The rate cut was one thing, liquidity measures were another thing. The ECB took another unprecedented attempt to tackle money market tensions. In more detail, the ECB presented five more measures: i) two 36-months LTROs at full allotment, with the first operation being allotted on 21 December 2011; ii) a reduction of the rating threshold for certain asset-backed securities (ABS) from AAA to A for ABS comprising residential mortgages and loans to SMEs; iii) national central banks will be allowed to accept as collateral additional performing credit claims (namely bank loans) that satisfy specific eligibility criteria; iv) reduction of the reserve ratio from 2% to 1%; and v) a temporary discontinuation of fine-tuning operations carried out on the last day of each maintenance period. Overall, the ECB tries almost everything it can to prevent a credit crunch in the Eurozone.

Prior to today’s ECB meeting, the optimal sequencing of the Eurozone’s final Grand Bargain was a rate cut and more liquidity measures from the ECB today, a ‘fiscal compact’ from political leaders with a clear roadmap towards more political integration and a fiscal union tomorrow and a clear signal from the ECB to do more after the EU summit. At today’s meeting, ECB president Draghi put a stick into the spokes of the Grand Bargain’s wheel. While Draghi had opened the door for more ECB support last week, he closed it again today. According to Draghi, it was up to politicians to solve the debt crisis. The ECB would not respond to a fiscal compact and would not increase its bond purchasing programme. Whether this clear-cut statement was for real and only part of the ECB’s poker game, only the coming days can tell.

All in all, the ECB delivered all it could without crossing the line of Germanic rules of central banking. The last trump card remains up the ECB’s sleeve. For the time being, the ECB does everything to be the lender of last resort for the economy and the financial sector but not for governments.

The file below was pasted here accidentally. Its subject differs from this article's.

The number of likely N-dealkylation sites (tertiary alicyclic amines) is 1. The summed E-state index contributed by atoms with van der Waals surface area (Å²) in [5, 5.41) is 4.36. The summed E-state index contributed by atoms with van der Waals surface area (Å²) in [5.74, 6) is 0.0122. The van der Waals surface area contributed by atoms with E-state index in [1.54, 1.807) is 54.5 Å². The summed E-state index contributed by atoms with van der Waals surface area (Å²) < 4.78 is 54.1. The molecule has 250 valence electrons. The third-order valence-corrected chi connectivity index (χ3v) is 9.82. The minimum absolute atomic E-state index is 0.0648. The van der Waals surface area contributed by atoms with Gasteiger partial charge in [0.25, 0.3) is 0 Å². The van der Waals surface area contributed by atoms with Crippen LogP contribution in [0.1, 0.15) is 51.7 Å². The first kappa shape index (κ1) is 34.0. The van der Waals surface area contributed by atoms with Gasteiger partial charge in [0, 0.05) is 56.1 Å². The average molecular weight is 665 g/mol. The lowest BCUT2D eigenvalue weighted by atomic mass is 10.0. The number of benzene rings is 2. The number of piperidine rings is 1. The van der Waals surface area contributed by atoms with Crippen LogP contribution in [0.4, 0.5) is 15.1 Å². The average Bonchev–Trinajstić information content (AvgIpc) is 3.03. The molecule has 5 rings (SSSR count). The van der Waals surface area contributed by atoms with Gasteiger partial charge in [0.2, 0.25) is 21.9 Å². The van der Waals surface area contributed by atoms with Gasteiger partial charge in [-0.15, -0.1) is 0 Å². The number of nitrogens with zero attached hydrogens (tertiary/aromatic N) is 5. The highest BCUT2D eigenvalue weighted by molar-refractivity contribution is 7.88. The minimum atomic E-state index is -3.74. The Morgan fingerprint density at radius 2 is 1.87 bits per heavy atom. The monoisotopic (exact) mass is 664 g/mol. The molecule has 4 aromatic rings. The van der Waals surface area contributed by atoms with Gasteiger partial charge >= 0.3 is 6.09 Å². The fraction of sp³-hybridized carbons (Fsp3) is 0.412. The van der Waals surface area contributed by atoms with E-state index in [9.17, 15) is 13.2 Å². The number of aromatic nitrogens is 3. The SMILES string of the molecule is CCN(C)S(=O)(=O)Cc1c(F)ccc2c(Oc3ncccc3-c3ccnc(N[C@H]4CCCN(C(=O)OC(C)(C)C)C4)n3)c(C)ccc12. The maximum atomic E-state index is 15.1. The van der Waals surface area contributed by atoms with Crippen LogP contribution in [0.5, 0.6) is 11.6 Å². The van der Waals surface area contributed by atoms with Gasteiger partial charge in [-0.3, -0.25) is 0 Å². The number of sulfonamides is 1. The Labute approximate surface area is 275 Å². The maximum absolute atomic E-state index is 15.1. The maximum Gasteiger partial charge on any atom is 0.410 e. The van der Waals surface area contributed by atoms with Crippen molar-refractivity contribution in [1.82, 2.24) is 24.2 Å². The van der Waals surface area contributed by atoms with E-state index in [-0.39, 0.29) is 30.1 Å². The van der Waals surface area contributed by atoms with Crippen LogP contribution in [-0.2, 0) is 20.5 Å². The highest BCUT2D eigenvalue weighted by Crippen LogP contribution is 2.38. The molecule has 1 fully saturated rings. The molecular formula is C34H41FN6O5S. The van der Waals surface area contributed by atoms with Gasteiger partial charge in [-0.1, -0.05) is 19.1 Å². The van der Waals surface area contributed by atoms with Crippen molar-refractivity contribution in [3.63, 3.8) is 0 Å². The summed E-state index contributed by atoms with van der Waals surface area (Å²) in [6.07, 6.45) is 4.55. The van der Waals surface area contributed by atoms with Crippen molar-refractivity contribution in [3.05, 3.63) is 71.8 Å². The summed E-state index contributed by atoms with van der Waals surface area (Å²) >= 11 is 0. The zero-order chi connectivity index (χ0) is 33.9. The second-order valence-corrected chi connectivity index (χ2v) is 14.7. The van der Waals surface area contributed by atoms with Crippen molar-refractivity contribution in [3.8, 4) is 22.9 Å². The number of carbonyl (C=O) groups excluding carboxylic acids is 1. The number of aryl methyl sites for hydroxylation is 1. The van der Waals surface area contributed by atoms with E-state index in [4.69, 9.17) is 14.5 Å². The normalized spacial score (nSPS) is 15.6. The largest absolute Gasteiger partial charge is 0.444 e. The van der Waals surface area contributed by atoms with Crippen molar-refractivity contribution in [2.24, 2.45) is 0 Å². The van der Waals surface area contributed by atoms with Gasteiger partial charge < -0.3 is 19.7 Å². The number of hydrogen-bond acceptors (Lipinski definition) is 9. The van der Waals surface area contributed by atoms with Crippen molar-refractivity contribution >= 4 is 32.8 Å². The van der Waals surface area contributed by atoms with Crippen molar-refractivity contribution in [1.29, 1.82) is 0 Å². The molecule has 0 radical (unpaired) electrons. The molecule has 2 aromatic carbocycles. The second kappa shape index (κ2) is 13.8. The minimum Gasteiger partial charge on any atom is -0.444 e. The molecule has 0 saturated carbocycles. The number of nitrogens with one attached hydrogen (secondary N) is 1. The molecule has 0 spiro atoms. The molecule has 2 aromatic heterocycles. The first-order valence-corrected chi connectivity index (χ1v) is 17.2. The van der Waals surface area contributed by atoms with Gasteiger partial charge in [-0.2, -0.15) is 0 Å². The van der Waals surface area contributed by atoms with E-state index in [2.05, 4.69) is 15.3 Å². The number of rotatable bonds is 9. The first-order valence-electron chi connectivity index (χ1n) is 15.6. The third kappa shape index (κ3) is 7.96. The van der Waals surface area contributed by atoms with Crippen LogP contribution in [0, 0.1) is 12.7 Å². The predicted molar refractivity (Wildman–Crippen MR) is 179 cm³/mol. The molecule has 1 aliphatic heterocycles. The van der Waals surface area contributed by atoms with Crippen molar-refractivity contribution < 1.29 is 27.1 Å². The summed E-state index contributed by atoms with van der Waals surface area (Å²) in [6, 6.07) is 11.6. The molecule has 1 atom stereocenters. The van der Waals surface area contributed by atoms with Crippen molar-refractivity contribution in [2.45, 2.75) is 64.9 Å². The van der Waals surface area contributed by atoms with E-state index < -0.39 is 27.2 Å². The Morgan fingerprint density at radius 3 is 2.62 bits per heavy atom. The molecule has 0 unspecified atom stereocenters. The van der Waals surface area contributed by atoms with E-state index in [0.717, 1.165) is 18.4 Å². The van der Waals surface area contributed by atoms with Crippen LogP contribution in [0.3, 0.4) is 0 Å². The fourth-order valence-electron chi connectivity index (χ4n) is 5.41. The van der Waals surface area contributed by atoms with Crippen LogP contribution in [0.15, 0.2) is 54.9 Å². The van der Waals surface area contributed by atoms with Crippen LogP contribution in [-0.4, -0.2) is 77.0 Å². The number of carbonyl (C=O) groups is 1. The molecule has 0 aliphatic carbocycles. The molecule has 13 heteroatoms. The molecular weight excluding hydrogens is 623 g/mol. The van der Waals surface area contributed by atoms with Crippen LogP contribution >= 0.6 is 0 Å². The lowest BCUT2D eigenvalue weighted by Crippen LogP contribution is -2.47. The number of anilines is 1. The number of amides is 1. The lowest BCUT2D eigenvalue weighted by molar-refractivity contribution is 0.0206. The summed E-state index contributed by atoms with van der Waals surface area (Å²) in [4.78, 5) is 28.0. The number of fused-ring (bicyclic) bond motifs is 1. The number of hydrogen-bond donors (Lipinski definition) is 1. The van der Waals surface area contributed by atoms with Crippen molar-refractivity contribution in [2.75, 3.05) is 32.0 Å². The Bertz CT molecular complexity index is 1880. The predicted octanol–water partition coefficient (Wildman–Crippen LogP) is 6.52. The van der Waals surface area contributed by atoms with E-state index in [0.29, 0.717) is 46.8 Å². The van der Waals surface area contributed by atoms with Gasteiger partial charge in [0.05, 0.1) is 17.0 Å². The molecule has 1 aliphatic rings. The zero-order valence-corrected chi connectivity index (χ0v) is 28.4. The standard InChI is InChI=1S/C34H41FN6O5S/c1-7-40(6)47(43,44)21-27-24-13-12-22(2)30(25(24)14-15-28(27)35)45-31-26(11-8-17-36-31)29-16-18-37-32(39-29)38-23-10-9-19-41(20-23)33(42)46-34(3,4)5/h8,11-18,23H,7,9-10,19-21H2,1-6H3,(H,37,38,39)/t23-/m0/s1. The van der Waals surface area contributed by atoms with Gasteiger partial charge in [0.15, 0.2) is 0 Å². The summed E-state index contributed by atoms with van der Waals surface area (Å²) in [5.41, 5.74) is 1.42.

Wednesday, December 7, 2011

Under pressure

Onder druk kan veel gebeuren. David Bowie en Queen hebben er 30 jaar geleden al over gezongen. Onder druk gaan mensen op straat. Onder druk vallen gezinnen uit elkaar. Het lijkt dat 'Under Pressure' een van de meest gedraaide platen is in de werkkamer van de Duitse bondskanselier Angela Merkel.

De kritiek op de aarzelende houding van de Duitsers in de eurocrisis neemt toe. Te weinig en te laat, luidt het terugkerende verwijt. Het gebrek aan daadkracht van Merkel, ook bekend als 'Frau Nein' of 'Frau Klein-Klein', heeft de eurocrisis alleen maar verergerd. Ja, de crisis is erger geworden door het getreuzel, maar was er een alternatief? De grote, maar onbeantwoordbare vraag luidt of de Europese probleemlanden bij een sneller ingrijpen van Duitsland ook sneller de noodzakelijke bezuinigingen en hervormingen zouden hebben doorgevoerd.

Zou de Franse president Nicolas Sarkozy zonder druk van de financiële markten en van een zwakke Franse economie deze week ook hebben ingestemd met de Duitse plannen? Waarschijnlijk niet. Zonder druk hadden Merkel en Sarkozy deze week niet uitgepakt met een grondwettelijke schuldenrem en automatische sancties. Wie nog twijfels had over de leiderschaps- kwaliteiten van Angela kan gerustgesteld zijn. Een jaar geleden moest Merkel op de kwestie van de automatische sancties nog toegeven aan Sarkozy en werd ze door haar Europese collega's met haar Euro Plus-plannen wandelen gestuurd. Nu krijgt Merkel eigenlijk alles wat ze al vanaf het begin wilde. Het leek afgelopen maandag tijdens de persconferentie in het Parijse Elysée eventjes alsof Merkel stilletjes 'Under pressure' ging zingen.